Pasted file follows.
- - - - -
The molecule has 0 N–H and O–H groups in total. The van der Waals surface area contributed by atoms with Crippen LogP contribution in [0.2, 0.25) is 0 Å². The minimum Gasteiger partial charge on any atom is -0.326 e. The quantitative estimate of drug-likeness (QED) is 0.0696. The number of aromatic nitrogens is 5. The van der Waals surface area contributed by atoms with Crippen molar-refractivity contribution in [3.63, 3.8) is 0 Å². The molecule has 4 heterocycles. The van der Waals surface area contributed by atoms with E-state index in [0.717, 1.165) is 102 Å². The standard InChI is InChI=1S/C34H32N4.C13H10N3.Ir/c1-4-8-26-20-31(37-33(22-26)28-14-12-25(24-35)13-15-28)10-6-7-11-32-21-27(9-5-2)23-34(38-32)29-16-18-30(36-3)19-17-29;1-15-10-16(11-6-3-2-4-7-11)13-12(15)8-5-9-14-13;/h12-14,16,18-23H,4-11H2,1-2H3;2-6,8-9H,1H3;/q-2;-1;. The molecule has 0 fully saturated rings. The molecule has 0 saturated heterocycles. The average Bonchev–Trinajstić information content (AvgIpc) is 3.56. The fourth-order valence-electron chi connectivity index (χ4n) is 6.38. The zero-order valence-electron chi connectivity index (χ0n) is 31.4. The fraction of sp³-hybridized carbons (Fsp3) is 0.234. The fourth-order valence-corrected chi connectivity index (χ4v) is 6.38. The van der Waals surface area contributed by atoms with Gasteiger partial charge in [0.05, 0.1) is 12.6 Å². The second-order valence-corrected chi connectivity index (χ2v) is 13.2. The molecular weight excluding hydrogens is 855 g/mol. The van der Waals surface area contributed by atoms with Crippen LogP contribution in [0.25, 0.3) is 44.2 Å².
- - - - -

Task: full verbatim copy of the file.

The molecule has 0 N–H and O–H groups in total. The van der Waals surface area contributed by atoms with Crippen LogP contribution in [0.2, 0.25) is 0 Å². The minimum Gasteiger partial charge on any atom is -0.326 e. The quantitative estimate of drug-likeness (QED) is 0.0696. The number of aromatic nitrogens is 5. The van der Waals surface area contributed by atoms with Crippen molar-refractivity contribution in [3.63, 3.8) is 0 Å². The molecule has 4 heterocycles. The van der Waals surface area contributed by atoms with E-state index in [0.717, 1.165) is 102 Å². The standard InChI is InChI=1S/C34H32N4.C13H10N3.Ir/c1-4-8-26-20-31(37-33(22-26)28-14-12-25(24-35)13-15-28)10-6-7-11-32-21-27(9-5-2)23-34(38-32)29-16-18-30(36-3)19-17-29;1-15-10-16(11-6-3-2-4-7-11)13-12(15)8-5-9-14-13;/h12-14,16,18-23H,4-11H2,1-2H3;2-6,8-9H,1H3;/q-2;-1;. The molecule has 0 fully saturated rings. The molecule has 0 saturated heterocycles. The average Bonchev–Trinajstić information content (AvgIpc) is 3.56. The fourth-order valence-electron chi connectivity index (χ4n) is 6.38. The zero-order valence-electron chi connectivity index (χ0n) is 31.4. The fraction of sp³-hybridized carbons (Fsp3) is 0.234. The fourth-order valence-corrected chi connectivity index (χ4v) is 6.38. The van der Waals surface area contributed by atoms with Gasteiger partial charge in [0.05, 0.1) is 12.6 Å². The second-order valence-corrected chi connectivity index (χ2v) is 13.2. The molecular weight excluding hydrogens is 855 g/mol. The van der Waals surface area contributed by atoms with Crippen LogP contribution in [0.25, 0.3) is 44.2 Å².